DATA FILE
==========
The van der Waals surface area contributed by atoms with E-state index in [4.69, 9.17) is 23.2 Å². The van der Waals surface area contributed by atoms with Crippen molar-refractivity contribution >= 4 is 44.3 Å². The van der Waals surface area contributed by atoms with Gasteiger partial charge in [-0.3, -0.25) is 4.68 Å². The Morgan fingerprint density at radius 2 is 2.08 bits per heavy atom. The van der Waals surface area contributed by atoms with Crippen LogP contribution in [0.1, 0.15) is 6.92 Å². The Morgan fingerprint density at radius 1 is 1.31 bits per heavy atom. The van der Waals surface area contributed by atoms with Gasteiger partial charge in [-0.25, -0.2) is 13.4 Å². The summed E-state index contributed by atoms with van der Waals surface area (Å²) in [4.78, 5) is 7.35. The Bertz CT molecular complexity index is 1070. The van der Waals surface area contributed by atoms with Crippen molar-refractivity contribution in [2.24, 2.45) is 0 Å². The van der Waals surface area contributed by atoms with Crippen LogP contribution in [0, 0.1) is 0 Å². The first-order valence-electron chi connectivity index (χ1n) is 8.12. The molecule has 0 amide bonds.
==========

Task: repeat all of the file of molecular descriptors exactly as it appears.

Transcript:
The van der Waals surface area contributed by atoms with E-state index in [4.69, 9.17) is 23.2 Å². The van der Waals surface area contributed by atoms with Crippen molar-refractivity contribution >= 4 is 44.3 Å². The van der Waals surface area contributed by atoms with Gasteiger partial charge in [-0.3, -0.25) is 4.68 Å². The Morgan fingerprint density at radius 2 is 2.08 bits per heavy atom. The van der Waals surface area contributed by atoms with Crippen LogP contribution in [0.1, 0.15) is 6.92 Å². The Morgan fingerprint density at radius 1 is 1.31 bits per heavy atom. The van der Waals surface area contributed by atoms with Gasteiger partial charge in [-0.25, -0.2) is 13.4 Å². The summed E-state index contributed by atoms with van der Waals surface area (Å²) in [4.78, 5) is 7.35. The Bertz CT molecular complexity index is 1070. The van der Waals surface area contributed by atoms with Crippen molar-refractivity contribution in [2.24, 2.45) is 0 Å². The van der Waals surface area contributed by atoms with Crippen LogP contribution in [0, 0.1) is 0 Å². The first-order valence-electron chi connectivity index (χ1n) is 8.12. The molecule has 0 amide bonds.